Title

Dispersal and speciation of skinks among archipelagos in the tropical Pacific Ocean

Document Type

Article

Publication Date

9-1-1995

Abstract

We examined the potential effects of geography on the distribution and speciation of skinks on tropical Pacific archipelagos. The entire tropical Pacific skink fauna was divided into continental (found also in continental areas), Pacific (endemic to the study area but found within more than one archipelago) and endemic (found within only one archipelago) species categories. The number and proportion of skinks within each species category were determined for each of the 27 archipelagos in the study area. Nine geographic variables reflecting archipelago size, isolation and elevation were estimated for each archipelago. Principal components analysis was used to reduce the nine variables to three uncorrelated composite variables that were interpreted as representing archipelago size, isolation and elevation. Numbers and proportions of skinks in each category within an archipelago were related to the composite geographic variables using multiple linear regression analysis. Archipelago size and isolation were important predictors of both skink diversity and endemism. Results were then compared to diversity and endemism of birds within the study area. Skinks showed an archipelago-wide level of endemism similar to that of birds. On an archipelago by archipelago basis, however, large differences between birds and skinks were evident. In particular, the New Caledonia skink fauna was much more endemic than that of birds. The bird faunas of Hawaii and the Marquesas were nearly completely endemic, while no endemic skinks occurred in these two archipelagos. These differences presumably reflect the relative dispersal powers of skinks and birds and, consequently, rates of colonization and speciation. Differences may also be due partly to morphological conservatism among isolated skink populations and the occurrence of cryptic species that have not yet been identified as separate species. The discovery of such cryptic species, however, is unlikely to increase the endemic skink fauna of Hawaii and other distant archipelagos to a level commensurate with that of birds. Differences in endemism between skinks and birds may also be due to unknown local ecological interactions. © 1995 Chapman & Hall.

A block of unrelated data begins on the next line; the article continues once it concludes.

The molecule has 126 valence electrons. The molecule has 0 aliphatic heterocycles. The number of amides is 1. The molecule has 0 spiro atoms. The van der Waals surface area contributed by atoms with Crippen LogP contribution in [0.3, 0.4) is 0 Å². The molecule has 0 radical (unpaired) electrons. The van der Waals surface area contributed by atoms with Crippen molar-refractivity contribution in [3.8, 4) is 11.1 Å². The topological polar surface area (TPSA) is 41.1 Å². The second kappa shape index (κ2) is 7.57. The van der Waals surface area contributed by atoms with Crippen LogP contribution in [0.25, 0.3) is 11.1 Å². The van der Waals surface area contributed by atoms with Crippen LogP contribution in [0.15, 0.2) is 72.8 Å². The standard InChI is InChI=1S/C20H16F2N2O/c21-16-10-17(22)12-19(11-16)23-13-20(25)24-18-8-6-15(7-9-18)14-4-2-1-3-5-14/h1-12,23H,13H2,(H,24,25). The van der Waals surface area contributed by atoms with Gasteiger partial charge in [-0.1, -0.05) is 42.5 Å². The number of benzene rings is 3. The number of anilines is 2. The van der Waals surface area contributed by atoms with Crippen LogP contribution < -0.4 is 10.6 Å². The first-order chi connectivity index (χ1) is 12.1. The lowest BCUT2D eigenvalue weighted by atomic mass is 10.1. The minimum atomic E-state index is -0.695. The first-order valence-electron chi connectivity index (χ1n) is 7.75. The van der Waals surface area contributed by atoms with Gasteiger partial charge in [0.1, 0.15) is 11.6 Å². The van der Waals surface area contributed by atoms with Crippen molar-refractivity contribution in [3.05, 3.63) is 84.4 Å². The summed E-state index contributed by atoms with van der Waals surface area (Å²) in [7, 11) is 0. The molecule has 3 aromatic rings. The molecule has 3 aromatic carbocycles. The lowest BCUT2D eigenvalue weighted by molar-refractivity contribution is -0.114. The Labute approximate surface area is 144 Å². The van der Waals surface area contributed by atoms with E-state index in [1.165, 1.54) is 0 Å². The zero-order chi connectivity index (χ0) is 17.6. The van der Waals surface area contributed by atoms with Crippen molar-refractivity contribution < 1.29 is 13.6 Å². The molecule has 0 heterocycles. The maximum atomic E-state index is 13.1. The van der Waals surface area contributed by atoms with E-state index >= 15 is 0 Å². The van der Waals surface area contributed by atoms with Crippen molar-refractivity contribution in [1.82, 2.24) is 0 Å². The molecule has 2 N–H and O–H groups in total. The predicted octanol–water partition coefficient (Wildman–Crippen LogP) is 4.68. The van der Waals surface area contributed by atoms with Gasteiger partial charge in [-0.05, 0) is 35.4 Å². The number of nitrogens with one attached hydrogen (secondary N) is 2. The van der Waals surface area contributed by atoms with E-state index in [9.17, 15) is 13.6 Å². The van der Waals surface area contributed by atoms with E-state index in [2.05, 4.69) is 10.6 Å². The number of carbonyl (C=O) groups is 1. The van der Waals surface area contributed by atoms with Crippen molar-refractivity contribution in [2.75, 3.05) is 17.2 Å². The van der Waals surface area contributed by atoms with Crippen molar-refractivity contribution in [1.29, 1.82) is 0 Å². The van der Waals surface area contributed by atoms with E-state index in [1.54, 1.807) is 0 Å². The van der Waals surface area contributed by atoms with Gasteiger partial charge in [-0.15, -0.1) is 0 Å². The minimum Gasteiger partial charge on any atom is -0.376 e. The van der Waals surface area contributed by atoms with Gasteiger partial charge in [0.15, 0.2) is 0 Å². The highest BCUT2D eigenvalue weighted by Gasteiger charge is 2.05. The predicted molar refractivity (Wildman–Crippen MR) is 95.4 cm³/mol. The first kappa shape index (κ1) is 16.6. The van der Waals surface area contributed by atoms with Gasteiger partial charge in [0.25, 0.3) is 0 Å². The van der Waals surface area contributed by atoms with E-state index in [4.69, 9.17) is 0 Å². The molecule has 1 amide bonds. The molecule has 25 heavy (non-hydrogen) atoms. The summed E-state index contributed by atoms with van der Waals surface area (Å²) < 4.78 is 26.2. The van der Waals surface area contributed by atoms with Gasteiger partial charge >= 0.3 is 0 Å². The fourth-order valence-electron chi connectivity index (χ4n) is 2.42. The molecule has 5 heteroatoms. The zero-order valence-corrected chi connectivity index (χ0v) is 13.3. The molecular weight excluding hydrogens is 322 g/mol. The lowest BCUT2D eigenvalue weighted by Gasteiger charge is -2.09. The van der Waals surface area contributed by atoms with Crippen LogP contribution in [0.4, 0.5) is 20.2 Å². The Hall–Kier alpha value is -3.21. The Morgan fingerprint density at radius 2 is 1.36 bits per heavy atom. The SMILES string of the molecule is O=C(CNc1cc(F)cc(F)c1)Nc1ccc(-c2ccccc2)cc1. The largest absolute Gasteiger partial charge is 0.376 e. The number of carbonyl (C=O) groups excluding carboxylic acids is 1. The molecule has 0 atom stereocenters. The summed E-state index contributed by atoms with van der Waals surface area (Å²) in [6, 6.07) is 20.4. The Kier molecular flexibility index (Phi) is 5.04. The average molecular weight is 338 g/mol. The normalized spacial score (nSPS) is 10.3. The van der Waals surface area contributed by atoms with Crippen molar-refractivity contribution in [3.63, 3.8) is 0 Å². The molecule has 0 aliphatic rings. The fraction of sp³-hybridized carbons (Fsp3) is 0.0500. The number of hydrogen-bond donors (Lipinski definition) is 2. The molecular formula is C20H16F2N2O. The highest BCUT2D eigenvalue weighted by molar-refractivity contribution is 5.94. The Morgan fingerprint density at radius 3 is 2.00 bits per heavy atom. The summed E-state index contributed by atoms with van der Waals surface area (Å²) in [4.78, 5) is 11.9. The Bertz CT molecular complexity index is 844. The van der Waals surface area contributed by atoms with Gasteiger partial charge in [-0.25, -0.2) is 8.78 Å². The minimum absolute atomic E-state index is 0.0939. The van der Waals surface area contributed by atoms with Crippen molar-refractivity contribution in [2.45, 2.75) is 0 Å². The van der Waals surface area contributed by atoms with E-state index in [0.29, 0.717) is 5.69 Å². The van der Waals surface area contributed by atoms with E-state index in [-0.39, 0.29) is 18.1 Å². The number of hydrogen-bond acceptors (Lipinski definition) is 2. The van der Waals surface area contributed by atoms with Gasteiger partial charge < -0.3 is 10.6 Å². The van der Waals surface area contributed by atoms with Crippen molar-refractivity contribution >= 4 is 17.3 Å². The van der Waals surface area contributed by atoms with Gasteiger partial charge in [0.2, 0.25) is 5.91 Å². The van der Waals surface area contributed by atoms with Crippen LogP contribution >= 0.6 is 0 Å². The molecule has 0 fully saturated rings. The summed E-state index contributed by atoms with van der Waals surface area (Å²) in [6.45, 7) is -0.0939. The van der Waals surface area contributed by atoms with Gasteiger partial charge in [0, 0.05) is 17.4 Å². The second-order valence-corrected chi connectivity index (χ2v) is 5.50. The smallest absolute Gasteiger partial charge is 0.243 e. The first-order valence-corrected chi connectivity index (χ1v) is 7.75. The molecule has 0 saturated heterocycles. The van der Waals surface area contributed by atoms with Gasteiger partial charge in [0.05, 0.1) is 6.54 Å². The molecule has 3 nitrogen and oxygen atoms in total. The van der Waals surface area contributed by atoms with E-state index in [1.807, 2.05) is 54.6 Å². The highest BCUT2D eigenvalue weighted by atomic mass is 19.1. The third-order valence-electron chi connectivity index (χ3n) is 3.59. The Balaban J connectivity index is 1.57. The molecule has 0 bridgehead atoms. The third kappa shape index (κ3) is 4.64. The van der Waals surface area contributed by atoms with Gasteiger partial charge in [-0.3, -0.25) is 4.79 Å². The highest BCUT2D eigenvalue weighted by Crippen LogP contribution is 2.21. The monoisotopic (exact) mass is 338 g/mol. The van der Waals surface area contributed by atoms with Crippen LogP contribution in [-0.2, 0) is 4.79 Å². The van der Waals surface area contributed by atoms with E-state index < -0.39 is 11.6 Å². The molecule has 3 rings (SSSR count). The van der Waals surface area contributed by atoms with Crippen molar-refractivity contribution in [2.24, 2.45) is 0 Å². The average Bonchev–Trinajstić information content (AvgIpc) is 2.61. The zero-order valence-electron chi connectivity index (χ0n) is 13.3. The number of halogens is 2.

Publication Source (Journal or Book title)

Evolutionary Ecology

First Page

529

Last Page

541

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